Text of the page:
God probably died. That’s the most prominent point put forth by a new Metro: Last Light trailer’s wearily somber narrator, and it pretty much sets the tone for the whole game. Society’s in shambles, monsters and radiation seep from every crevice, and everything above ground has turned gray for some reason. Except things that were gray before. They’re now double-gray. Pretty dismal, huh? And by the looks of things, Metro will leave your PC’s insides looking like the bleeding ruins of a bombed-out Russia too. By which I mean it’s completely gorgeous. Just in an awfully depressing type of way.
I still fondly stroke my copy of Metro 2033 and tell it that it’s a beautiful, beautiful triple-A snowflake amongst a permafrost of uninspired rehashes, so it’s only natural that I’m worried about each and every aspect of Last Light. But then I see trailers like this and my heart flutters like a giant radiation pterodactyl happily munching on a small family.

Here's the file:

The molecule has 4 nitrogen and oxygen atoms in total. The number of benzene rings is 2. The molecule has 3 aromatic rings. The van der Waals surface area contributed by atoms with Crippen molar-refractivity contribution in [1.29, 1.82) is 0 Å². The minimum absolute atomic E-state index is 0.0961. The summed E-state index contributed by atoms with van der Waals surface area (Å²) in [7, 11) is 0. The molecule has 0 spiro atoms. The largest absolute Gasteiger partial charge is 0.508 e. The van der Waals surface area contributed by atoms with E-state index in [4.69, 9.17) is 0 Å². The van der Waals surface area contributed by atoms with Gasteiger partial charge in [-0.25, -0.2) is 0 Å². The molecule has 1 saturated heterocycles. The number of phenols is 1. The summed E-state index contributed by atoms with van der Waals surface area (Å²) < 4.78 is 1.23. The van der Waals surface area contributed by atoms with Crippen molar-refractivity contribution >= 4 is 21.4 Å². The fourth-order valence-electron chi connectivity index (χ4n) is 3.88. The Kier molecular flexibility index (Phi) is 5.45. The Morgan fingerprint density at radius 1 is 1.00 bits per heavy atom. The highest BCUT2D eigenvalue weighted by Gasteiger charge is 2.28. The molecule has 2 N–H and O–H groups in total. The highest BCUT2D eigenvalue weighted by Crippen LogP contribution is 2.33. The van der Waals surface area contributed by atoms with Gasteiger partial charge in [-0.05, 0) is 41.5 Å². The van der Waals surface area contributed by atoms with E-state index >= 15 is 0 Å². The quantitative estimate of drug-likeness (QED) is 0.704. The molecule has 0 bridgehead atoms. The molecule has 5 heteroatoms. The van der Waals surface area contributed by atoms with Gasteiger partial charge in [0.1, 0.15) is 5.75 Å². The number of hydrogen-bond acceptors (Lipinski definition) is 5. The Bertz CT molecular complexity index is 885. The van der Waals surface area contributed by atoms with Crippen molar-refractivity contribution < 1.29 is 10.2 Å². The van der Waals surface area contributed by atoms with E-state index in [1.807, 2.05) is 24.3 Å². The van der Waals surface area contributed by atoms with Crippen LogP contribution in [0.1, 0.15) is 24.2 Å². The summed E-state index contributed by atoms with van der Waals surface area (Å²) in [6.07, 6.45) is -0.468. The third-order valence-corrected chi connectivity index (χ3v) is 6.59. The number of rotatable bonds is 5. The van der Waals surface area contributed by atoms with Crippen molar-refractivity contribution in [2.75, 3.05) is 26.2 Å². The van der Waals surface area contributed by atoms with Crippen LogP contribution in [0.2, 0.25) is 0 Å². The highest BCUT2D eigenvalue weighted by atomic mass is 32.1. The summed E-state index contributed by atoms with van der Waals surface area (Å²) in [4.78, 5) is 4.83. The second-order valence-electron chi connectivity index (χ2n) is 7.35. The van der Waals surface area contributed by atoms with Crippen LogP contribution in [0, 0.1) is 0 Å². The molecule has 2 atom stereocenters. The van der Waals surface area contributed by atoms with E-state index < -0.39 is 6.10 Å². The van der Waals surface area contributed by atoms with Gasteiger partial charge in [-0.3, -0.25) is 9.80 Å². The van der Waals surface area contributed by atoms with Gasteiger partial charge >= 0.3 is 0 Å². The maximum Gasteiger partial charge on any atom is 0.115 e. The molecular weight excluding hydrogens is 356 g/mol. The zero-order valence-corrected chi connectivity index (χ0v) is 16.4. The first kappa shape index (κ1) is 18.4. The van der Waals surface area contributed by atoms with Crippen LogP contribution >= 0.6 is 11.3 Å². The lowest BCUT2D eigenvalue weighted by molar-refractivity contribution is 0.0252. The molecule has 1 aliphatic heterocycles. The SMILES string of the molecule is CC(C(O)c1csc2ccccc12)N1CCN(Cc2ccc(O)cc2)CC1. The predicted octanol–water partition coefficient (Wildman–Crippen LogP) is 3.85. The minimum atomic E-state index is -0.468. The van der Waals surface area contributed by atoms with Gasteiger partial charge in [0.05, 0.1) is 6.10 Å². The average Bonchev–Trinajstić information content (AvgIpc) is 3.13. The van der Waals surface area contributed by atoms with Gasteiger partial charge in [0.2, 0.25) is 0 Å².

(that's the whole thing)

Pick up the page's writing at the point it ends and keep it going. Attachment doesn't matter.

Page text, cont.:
I mean, the atmosphere’s foreboding without being overbearing, the narration manages to be shockingly un-cheesy, and the non-shooty bits look suitably detail-rich in their depictions of down-and-out squalor. Assuming 4A’s managed to de-clunkify the shooting and iron out a few other kinks, Last Light could well realize the promise Metro 2033 brought to the table. And that, for the uninitiated, is quite a lot of promise indeed.
Actually, you know what? Just play Metro 2033 right now. It’s completely free on Facebook if you just go and “like” THQ’s Metro page. Yes, yes, I’m fully open to the idea of a discussion about how icky it is to ask people to “like” something they’ve presumably never played, but I also have a policy of only speaking to people who’ve played Metro 2033. So it seems we’re at an impasse.